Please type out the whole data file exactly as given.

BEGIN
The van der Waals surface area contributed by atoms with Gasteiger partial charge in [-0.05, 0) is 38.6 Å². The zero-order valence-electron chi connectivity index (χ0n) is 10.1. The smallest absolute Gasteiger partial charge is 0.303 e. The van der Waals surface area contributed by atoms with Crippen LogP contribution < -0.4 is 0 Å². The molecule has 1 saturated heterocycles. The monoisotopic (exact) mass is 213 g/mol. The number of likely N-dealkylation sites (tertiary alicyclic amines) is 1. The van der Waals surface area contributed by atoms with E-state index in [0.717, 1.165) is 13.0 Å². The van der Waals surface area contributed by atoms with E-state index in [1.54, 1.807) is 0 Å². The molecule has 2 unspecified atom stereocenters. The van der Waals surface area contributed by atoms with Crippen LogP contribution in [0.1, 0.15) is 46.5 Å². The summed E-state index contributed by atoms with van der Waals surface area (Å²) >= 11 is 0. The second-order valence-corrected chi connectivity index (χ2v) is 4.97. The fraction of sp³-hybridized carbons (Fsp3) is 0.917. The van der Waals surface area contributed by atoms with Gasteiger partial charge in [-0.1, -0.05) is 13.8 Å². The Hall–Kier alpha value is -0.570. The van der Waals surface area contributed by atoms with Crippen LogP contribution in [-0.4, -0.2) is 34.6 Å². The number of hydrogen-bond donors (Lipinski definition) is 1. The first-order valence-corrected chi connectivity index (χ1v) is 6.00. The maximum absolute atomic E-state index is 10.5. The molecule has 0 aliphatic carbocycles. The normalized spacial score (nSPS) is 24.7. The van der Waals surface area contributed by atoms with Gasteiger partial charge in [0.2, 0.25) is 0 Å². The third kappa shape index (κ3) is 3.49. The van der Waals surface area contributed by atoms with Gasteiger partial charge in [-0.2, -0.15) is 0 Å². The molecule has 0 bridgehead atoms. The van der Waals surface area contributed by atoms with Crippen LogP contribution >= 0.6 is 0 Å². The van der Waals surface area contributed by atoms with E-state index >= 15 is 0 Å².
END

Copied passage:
The van der Waals surface area contributed by atoms with Gasteiger partial charge in [-0.05, 0) is 38.6 Å². The zero-order valence-electron chi connectivity index (χ0n) is 10.1. The smallest absolute Gasteiger partial charge is 0.303 e. The van der Waals surface area contributed by atoms with Crippen LogP contribution < -0.4 is 0 Å². The molecule has 1 saturated heterocycles. The monoisotopic (exact) mass is 213 g/mol. The number of likely N-dealkylation sites (tertiary alicyclic amines) is 1. The van der Waals surface area contributed by atoms with E-state index in [0.717, 1.165) is 13.0 Å². The van der Waals surface area contributed by atoms with E-state index in [1.54, 1.807) is 0 Å². The molecule has 2 unspecified atom stereocenters. The van der Waals surface area contributed by atoms with Crippen LogP contribution in [0.1, 0.15) is 46.5 Å². The summed E-state index contributed by atoms with van der Waals surface area (Å²) >= 11 is 0. The second-order valence-corrected chi connectivity index (χ2v) is 4.97. The fraction of sp³-hybridized carbons (Fsp3) is 0.917. The van der Waals surface area contributed by atoms with Gasteiger partial charge in [-0.1, -0.05) is 13.8 Å². The Hall–Kier alpha value is -0.570. The van der Waals surface area contributed by atoms with Crippen LogP contribution in [-0.4, -0.2) is 34.6 Å². The number of hydrogen-bond donors (Lipinski definition) is 1. The first-order valence-corrected chi connectivity index (χ1v) is 6.00. The maximum absolute atomic E-state index is 10.5. The molecule has 0 aliphatic carbocycles. The normalized spacial score (nSPS) is 24.7. The van der Waals surface area contributed by atoms with Gasteiger partial charge in [0.2, 0.25) is 0 Å². The third kappa shape index (κ3) is 3.49. The van der Waals surface area contributed by atoms with Gasteiger partial charge in [-0.2, -0.15) is 0 Å². The molecule has 0 bridgehead atoms. The van der Waals surface area contributed by atoms with Crippen LogP contribution >= 0.6 is 0 Å². The van der Waals surface area contributed by atoms with E-state index >= 15 is 0 Å².